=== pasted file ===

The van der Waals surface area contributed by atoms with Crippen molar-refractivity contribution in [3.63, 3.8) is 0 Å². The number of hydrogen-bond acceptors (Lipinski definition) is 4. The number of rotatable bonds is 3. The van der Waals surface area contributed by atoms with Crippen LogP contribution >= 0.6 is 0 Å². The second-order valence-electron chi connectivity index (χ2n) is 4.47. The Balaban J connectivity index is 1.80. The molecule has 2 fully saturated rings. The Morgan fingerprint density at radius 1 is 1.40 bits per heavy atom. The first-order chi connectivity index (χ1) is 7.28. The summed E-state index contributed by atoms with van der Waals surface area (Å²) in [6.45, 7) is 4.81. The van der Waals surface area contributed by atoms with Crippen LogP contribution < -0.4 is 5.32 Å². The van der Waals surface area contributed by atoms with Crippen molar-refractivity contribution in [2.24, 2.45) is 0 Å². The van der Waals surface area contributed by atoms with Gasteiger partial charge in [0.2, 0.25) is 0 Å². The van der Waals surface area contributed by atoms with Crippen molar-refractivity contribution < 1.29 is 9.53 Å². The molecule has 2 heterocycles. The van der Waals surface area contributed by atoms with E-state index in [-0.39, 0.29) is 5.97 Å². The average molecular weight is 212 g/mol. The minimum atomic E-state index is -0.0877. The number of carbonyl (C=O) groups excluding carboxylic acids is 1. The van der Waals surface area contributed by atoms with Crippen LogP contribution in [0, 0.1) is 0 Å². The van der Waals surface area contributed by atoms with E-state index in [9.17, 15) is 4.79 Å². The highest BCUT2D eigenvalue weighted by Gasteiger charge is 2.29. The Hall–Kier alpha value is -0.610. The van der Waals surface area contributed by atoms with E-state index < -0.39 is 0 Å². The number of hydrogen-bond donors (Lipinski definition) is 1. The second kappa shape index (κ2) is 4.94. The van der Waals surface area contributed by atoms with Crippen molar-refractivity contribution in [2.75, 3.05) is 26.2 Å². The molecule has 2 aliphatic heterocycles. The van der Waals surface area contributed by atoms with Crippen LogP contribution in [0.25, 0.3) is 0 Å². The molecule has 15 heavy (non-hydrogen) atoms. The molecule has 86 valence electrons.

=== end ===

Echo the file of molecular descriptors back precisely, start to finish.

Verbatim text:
The van der Waals surface area contributed by atoms with Crippen molar-refractivity contribution in [3.63, 3.8) is 0 Å². The number of hydrogen-bond acceptors (Lipinski definition) is 4. The number of rotatable bonds is 3. The van der Waals surface area contributed by atoms with Crippen LogP contribution >= 0.6 is 0 Å². The second-order valence-electron chi connectivity index (χ2n) is 4.47. The Balaban J connectivity index is 1.80. The molecule has 2 fully saturated rings. The Morgan fingerprint density at radius 1 is 1.40 bits per heavy atom. The first-order chi connectivity index (χ1) is 7.28. The summed E-state index contributed by atoms with van der Waals surface area (Å²) in [6.45, 7) is 4.81. The van der Waals surface area contributed by atoms with Crippen LogP contribution < -0.4 is 5.32 Å². The van der Waals surface area contributed by atoms with Crippen molar-refractivity contribution in [2.24, 2.45) is 0 Å². The van der Waals surface area contributed by atoms with Gasteiger partial charge in [0.2, 0.25) is 0 Å². The van der Waals surface area contributed by atoms with Crippen molar-refractivity contribution < 1.29 is 9.53 Å². The molecule has 2 heterocycles. The van der Waals surface area contributed by atoms with E-state index in [-0.39, 0.29) is 5.97 Å². The average molecular weight is 212 g/mol. The minimum atomic E-state index is -0.0877. The number of carbonyl (C=O) groups excluding carboxylic acids is 1. The van der Waals surface area contributed by atoms with Crippen LogP contribution in [0, 0.1) is 0 Å². The van der Waals surface area contributed by atoms with E-state index in [9.17, 15) is 4.79 Å². The highest BCUT2D eigenvalue weighted by Gasteiger charge is 2.29. The Hall–Kier alpha value is -0.610. The van der Waals surface area contributed by atoms with E-state index < -0.39 is 0 Å². The number of hydrogen-bond donors (Lipinski definition) is 1. The second kappa shape index (κ2) is 4.94. The van der Waals surface area contributed by atoms with Crippen molar-refractivity contribution in [2.75, 3.05) is 26.2 Å². The molecule has 2 aliphatic heterocycles. The van der Waals surface area contributed by atoms with Crippen LogP contribution in [0.25, 0.3) is 0 Å². The molecule has 15 heavy (non-hydrogen) atoms. The molecule has 86 valence electrons.